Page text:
From Jessica Patton
Sometimes when reading accounts of Holy Week, I start to feel a bit...smug. I read about the woman anointing Jesus’ head with oil and think how silly the disciples were to be fretting about the cost. Isn’t Jesus worth my all? Or I think about the disciples sleeping while Jesus prayed in agony at the Garden of Gethsemane, and wonder just how hard it could have been to stay awake for an hour when their friend was distressed. Or I read about Peter chopping off the high priest’s servant’s ear and wonder what he was thinking - Jesus and eleven other men against a “great multitude with swords and clubs”? Too bad they didn’t understand what was happening.
Of course, they thought they did. Jesus was their Messiah, their Savior, and He was to deliver them from the Roman oppression and hopefully give them some authority too. But with the upheaval of Jesus’ arrest, their expectations were not met and they abandoned Him. Even Peter, who at least followed Jesus to the high priest’s house, only went “to see the end.” How could he have been so wrong?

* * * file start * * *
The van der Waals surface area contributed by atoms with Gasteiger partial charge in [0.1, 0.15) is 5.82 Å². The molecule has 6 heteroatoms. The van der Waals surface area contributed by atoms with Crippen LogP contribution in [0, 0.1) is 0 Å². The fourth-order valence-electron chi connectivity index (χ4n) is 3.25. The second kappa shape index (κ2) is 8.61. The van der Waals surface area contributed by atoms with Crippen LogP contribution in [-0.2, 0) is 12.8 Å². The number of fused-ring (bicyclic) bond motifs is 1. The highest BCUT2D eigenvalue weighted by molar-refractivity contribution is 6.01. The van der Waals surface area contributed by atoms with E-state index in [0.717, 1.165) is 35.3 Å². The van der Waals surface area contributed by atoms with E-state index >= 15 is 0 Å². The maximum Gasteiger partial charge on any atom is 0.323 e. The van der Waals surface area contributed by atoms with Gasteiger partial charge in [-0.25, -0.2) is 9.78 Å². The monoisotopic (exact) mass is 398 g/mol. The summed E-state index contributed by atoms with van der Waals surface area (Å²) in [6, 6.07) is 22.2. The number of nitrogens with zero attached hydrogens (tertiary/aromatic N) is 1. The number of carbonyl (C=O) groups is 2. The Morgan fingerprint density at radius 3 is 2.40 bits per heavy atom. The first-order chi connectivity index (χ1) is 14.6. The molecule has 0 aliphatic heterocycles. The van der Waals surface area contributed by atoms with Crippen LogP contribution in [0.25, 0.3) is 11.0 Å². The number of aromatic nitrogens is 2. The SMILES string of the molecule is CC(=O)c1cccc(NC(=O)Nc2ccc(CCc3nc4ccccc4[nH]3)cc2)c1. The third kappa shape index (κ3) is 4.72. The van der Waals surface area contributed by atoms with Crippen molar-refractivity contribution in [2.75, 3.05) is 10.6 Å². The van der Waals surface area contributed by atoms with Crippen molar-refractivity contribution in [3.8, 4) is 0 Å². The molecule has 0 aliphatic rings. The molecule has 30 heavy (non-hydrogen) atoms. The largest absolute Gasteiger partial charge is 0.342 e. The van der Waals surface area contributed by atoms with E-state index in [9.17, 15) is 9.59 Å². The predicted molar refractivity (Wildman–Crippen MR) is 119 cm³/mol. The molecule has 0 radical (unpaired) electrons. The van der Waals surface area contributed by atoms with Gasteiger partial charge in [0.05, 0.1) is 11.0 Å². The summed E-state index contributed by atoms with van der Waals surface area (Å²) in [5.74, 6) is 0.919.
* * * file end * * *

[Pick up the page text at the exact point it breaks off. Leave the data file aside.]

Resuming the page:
How often is my perspective on God’s work in my life skewed towards what God can do for me - how He can make me more comfortable, more joyful, more productive, more at ease? And then, when upheaval comes, and my expectations of health or happiness or well-being are unmet, is it any wonder I feel like I’m floundering? Suddenly Peter’s ear-chopping incident doesn’t seem that different from my frantic attempts to “fix,” on my own, whatever problem has blind-sided me.
I pray that my perspective would be more like that of David in Psalm 71, who understood that both his troubles and his salvation (v20) were for God’s glory and was faithful to tell of God’s righteousness to “everyone who is to come” in the midst of his distress.
I am wife to Brian and mother to Ayelet and Oliver. I enjoy reading about history and politics (although I never turn down a good mystery), and love travelling to see firsthand where current and historical events have happened.